Machine learning-based profiles of atherosclerosis to predict disease outcomes in older HIV-infected women and men

Project: Research project

Project Details


7. PROJECT SUMMARY/ABSTRACT Recent applications of machine learning methods to epidemiologic data have led to discoveries of novel disease profiles with implications for clinical treatment and practice, including novel phenotypes of heart failure. Machine learning is attractive for large data sets because its algorithms can incorporate many more variables than standard regression methods, take into account temporality and other types of multidimensionality, and easily incorporate non-linearity and multiple interactions. Atherosclerosis is an ideal condition in which to apply machine learning methods, because its pathogenesis is known to be multifactorial, but precise causes are still not fully understood. In the context of HIV infection, its pathogenesis is further complicated by multiple comorbidities, potential adverse effects of antiretroviral therapy (ART), and HIV itself, mediated by immune activation and inflammation even in the context of long-term suppressive ART. We plan to apply the innovation of machine learning to discover new phenotypes of HIV-associated atherosclerosis that may reflect distinct pathways and affect clinical outcomes. Our Women?s Interagency HIV Study (WIHS) and Multicenter AIDS Cohort Study (MACS) cohorts are two of the most well-established epidemiologic studies of HIV infection in existence. Each cohort has conducted serial imaging of atherosclerosis since 2002 in over 3,000 participants, and across 20-30 years of follow-up, cohort members have each contributed thousands of demographic, clinical, and laboratory data points. Most cohort members are now 50-59 years of age, while substantial numbers are in their sixth or seventh decade of life, allowing us to examine disease features and risk factors across the age spectrum. We propose to use machine learning methods to develop novel phenotypes of atherosclerosis among HIV-infected WIHS women and MACS men (Aim 1), and then determine the utility of these phenotypes by assessing their associations with cardiovascular disease mortality and other age-related clinical and functional outcomes, including traditional ?geriatric? outcomes (Aims 2-3). Individuals with HIV infection have evidence of accelerated aging; prior studies have typically evaluated isolated outcomes despite the fact that aging is inherently a multifactorial and complex process. By using machine learning methods to identify novel phenotypes of atherosclerosis that may require different preventive or treatment interventions, this project has the potential to lead to new insights into the role of aging in cardiovascular disease pathogenesis among HIV-infected adults.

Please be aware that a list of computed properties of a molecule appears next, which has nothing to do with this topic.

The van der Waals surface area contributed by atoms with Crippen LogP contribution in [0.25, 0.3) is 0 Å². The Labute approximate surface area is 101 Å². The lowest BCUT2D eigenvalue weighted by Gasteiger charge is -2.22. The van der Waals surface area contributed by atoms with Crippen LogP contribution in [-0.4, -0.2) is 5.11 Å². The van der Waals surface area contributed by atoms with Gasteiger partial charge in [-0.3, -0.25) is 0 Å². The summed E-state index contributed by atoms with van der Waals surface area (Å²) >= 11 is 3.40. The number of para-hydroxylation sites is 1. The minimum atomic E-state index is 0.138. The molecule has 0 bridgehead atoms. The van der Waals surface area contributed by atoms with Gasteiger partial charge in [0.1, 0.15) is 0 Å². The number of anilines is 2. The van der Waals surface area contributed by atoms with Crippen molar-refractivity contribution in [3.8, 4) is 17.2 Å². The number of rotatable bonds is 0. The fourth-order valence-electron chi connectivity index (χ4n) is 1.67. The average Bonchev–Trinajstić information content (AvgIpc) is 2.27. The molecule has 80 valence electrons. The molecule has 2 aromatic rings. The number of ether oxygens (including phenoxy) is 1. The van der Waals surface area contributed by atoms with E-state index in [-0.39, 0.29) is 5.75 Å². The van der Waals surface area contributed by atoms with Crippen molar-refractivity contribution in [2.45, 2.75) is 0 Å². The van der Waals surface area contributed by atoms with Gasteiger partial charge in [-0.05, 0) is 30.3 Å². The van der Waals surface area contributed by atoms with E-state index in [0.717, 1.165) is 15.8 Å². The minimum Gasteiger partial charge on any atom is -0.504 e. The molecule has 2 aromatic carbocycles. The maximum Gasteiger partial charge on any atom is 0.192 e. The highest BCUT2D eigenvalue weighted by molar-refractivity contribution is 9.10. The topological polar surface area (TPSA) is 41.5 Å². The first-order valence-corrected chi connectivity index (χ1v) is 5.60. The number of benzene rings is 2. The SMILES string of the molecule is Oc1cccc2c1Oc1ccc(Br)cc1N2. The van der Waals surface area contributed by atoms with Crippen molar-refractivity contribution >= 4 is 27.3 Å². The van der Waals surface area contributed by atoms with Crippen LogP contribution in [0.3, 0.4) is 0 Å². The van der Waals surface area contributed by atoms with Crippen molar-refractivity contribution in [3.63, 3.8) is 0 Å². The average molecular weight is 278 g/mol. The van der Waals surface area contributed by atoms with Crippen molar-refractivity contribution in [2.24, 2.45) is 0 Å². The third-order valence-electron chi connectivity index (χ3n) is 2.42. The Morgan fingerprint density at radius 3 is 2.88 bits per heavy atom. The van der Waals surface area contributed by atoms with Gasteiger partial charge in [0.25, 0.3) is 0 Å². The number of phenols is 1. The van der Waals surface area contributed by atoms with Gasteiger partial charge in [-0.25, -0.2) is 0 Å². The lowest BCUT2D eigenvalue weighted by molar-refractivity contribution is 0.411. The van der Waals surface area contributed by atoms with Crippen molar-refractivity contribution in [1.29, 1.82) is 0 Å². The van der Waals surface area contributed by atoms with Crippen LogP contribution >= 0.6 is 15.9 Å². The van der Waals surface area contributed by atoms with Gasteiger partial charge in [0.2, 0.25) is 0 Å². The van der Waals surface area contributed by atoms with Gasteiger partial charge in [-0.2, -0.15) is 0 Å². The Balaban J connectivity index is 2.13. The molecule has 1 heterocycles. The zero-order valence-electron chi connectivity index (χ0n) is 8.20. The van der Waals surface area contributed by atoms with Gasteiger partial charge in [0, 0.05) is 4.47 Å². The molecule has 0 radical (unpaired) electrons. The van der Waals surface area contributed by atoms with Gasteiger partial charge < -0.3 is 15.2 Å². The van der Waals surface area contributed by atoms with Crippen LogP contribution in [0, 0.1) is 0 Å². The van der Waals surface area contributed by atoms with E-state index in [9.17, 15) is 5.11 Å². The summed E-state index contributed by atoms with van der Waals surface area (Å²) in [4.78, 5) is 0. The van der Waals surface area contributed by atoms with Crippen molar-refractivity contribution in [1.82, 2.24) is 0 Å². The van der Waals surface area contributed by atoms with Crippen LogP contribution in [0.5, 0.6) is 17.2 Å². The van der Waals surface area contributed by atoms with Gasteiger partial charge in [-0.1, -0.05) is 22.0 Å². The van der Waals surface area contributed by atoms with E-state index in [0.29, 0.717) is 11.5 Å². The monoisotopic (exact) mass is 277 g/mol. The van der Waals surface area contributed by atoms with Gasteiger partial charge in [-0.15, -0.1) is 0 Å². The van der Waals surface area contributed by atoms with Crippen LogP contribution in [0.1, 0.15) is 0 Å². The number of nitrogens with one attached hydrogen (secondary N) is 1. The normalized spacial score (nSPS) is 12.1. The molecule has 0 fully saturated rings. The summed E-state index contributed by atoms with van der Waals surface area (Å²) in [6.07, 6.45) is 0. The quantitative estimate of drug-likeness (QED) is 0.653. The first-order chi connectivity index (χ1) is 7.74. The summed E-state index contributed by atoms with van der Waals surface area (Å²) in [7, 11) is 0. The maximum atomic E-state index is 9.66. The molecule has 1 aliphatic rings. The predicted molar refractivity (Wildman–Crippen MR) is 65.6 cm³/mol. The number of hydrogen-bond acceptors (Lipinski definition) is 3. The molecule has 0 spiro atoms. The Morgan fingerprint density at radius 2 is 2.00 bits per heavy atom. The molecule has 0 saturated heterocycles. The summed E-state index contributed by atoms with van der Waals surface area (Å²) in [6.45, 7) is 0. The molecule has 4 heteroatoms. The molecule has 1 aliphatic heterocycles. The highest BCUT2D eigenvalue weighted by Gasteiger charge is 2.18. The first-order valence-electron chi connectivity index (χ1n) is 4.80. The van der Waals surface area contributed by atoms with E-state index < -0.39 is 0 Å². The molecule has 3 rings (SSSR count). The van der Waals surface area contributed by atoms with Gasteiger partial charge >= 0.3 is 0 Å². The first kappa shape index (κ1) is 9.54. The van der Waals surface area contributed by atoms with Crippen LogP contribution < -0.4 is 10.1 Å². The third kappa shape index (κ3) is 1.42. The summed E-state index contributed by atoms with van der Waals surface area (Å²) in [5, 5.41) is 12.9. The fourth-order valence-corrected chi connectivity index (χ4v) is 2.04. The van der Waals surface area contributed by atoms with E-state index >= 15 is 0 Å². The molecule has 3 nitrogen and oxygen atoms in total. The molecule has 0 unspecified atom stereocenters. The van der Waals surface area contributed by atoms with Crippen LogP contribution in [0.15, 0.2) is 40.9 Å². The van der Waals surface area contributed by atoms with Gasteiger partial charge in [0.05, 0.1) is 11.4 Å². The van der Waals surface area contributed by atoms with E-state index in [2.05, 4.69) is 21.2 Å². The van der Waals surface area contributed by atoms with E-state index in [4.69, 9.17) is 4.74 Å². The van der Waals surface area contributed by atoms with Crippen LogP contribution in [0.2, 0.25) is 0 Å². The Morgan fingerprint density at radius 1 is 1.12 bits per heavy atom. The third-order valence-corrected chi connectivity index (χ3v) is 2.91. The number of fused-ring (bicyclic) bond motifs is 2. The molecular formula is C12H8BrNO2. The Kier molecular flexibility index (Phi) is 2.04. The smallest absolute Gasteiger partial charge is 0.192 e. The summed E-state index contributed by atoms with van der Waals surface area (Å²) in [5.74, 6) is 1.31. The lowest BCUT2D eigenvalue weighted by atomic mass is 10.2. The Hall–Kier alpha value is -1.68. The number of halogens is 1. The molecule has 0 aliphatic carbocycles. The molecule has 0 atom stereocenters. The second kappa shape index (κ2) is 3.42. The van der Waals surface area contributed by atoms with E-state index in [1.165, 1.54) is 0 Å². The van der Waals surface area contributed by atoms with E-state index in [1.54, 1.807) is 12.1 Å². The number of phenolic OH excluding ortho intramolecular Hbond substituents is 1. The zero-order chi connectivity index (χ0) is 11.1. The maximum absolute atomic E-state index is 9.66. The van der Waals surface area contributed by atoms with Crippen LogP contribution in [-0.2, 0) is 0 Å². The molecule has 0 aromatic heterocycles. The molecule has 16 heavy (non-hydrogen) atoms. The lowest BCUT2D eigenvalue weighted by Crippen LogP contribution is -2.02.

Effective start/end date8/1/184/30/21


  • Cardiology and Cardiovascular Medicine
  • Artificial Intelligence


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